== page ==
Our intrepid B racer makes his way up the stairs. Photo courtesy of David Sterry

Here, our intrepid B racer makes his way up the stairs. Photo courtesy of David Sterry

This season, we’ll be following a few racers who have some interesting stories to share. From a freshly-minted elite racer to a newly declared master, we have a wide variety of racers we’ll be hearing from. We’ll catch up with them intermittently as the season wanes on, and hopefully we’ll be able to chart their progress towards their individual goals. Cyclocross Magazine is a community effort, and we’re inspired by the great stories from all of our amazing contributors and columnists. David Sterry, a racer who started to take cyclocross seriously this past season in Portland, Oregon, is checking in with us about his off-season.

by Dave Sterry

The off-season. I’ll admit it’s a little silly that I’m just now sitting down to write about it, seeing how it’s almost over. For some of you, I’m sure there wasn’t much of off-season at all, especially if you race on the road. But for me, there was a serious break from racing, or even really thinking much about racing at all. I know that this is not the case for everyone; a lot of you probably live and breathe bikes all year long, and normally I do too. But this year I made a decision to take my time away from racing as seriously as I take racing. And by that, I mean I barely rode all winter, except to get to and from work. You know what? It was glorious.

I decided this year that I wouldn’t spend a chunk of the winter and early spring worrying about whether or not I was riding enough base miles. Instead, I’d do all the other activities I love so much but don’t have time to do during the cyclocross season. So what exactly did I do? A whole lot of bouldering, for one. I’ve been climbing for years now and I find it to be a wonderfully social way to work out and relieve stress. It’s hard to worry about that mistake you made at work when you’re hanging on to the tiniest lip of a hold, figuring out what your next move is. Plus, it’s a great upper body and core workout, which is something lots of us cyclists don’t get much of. I also spent a lot of time seeing my friends and family. I slept in on the weekends and sat around the house drinking coffee as well as watching shows on Netflix, and I loved every second of it. I’m a real lazy bastard at heart.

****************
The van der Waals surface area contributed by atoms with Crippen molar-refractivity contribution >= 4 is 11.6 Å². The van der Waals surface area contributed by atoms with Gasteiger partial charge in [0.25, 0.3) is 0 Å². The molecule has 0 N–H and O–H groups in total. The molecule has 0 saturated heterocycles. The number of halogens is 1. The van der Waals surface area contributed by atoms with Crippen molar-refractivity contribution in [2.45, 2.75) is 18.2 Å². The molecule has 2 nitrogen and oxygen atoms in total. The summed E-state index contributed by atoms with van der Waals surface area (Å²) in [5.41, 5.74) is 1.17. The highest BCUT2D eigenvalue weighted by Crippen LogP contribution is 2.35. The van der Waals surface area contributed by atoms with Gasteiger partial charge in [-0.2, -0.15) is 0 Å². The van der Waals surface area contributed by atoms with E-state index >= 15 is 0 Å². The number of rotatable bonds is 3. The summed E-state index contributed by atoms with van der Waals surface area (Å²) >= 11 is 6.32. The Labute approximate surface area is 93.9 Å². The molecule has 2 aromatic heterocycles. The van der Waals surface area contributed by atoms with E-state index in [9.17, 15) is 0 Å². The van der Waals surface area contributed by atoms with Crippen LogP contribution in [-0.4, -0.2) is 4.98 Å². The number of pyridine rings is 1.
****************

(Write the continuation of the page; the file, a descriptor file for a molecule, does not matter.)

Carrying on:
To serious riders this probably seems silly. Shouldn’t I be riding base miles? Or at least working out on the trainer in the garage? Or spending my money buying upgrades? To which I happily reply, “No sir / madam.” Here’s why: I love racing ’cross and all that it entails. But in truth, it is something I pursue in my free time after work and the other things in my life. If I spend all year worrying about it, or forcing myself to ride through Portland’s wet winter, the things I love about riding will rapidly be overpowered by the fact that I’m not enjoying riding. It’s about having fun, right? Riding shouldn’t be a chore, it should be a blast!

So I decided to just try and enjoy being on my bike with my friends. Luckily, this happened when I went out to Bend over Memorial Day weekend with some teammates. Up until then I had been riding sporadically at best. Sure, I rode the Rhonde PDX (one word report: “ouch”) and checked out some other MTB trails, but I wasn’t too motivated to ride. I had a few minor crashes and just generally felt “blah” about racing or riding. I was enjoying my time off from riding, but out in Bend, barreling down the Whoops Trail on Sunday, something happened. Everything came together perfectly. I felt fast again, like I knew what I was doing. The whole thing felt almost effortless, flying through bank corners and over table tops. Everything just “clicked.” I had one of those rare and magical moments when everything worked perfectly. My sense of time changed and it seemed like I could’ve rode like that forever. Just the day before, I’d felt sluggish and timid. I felt afraid to really charge into the corners and I took a lot of bad lines. I couldn’t tell you what changed the next day; maybe it was because the whole trip was so relaxed and we were all just riding to have fun. But after riding that Sunday, the idea of riding was fun again. I couldn’t stop smiling as we raced around the trails at Peterson Ridge, me trying to keep up with my faster teammates. When I got back from that trip, I was excited about racing Short Track on Monday nights; I even signed up for a six hour MTB relay in June.

The truth is, for me, without a serious break from thinking about riding, that never would have happened. The whole weekend would have felt stressful. I guess the moral here – if you could even call it that – is that in order to really enjoy something, sometimes you need to step away from it. When you come back, you remember why you loved it in the first place. Like listening to an album you listened to too many times a few years ago, or talking with a friend you haven’t seen in a while.  And so it is for me and riding. Maybe it took a winter of rock climbing, Netflix-watching, a whole lot of sleeping, and if I’m honest, probably a bit too much drinking, to make me want to ride again. Did all that make me a stronger rider? Doubtful. Common training logic would say I’ve made a grave mistake. But I don’t care. After all, what is the point of training if you don’t enjoy the damn sport?  So I gave myself one goal for the whole of summer – enjoy riding. I figure if I’m enjoying what I’m doing, then the passion to race and improve flows naturally out of that enjoyment, which is something that doesn’t happen when you force yourself to ride. And on that note, I’m off to go boulder … but don’t worry, I’m riding over there.